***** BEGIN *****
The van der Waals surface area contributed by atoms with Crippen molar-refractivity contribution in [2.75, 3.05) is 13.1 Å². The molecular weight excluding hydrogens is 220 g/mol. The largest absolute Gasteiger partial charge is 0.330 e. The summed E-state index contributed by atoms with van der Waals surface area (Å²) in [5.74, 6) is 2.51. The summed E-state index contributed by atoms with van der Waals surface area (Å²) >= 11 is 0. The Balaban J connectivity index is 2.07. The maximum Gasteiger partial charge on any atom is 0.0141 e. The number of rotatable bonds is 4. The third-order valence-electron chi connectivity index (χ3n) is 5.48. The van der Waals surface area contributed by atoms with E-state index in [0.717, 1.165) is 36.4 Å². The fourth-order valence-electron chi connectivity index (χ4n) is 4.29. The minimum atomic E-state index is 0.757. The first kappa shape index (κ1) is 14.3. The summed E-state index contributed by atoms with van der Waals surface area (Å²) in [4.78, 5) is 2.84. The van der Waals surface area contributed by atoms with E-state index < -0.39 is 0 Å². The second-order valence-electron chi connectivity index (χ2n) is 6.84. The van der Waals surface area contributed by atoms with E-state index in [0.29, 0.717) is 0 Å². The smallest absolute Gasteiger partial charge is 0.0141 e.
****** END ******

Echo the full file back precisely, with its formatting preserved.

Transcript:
The van der Waals surface area contributed by atoms with Crippen molar-refractivity contribution in [2.75, 3.05) is 13.1 Å². The molecular weight excluding hydrogens is 220 g/mol. The largest absolute Gasteiger partial charge is 0.330 e. The summed E-state index contributed by atoms with van der Waals surface area (Å²) in [5.74, 6) is 2.51. The summed E-state index contributed by atoms with van der Waals surface area (Å²) >= 11 is 0. The Balaban J connectivity index is 2.07. The maximum Gasteiger partial charge on any atom is 0.0141 e. The number of rotatable bonds is 4. The third-order valence-electron chi connectivity index (χ3n) is 5.48. The van der Waals surface area contributed by atoms with E-state index in [0.717, 1.165) is 36.4 Å². The fourth-order valence-electron chi connectivity index (χ4n) is 4.29. The minimum atomic E-state index is 0.757. The first kappa shape index (κ1) is 14.3. The summed E-state index contributed by atoms with van der Waals surface area (Å²) in [4.78, 5) is 2.84. The van der Waals surface area contributed by atoms with E-state index < -0.39 is 0 Å². The second-order valence-electron chi connectivity index (χ2n) is 6.84. The van der Waals surface area contributed by atoms with E-state index in [0.29, 0.717) is 0 Å². The smallest absolute Gasteiger partial charge is 0.0141 e.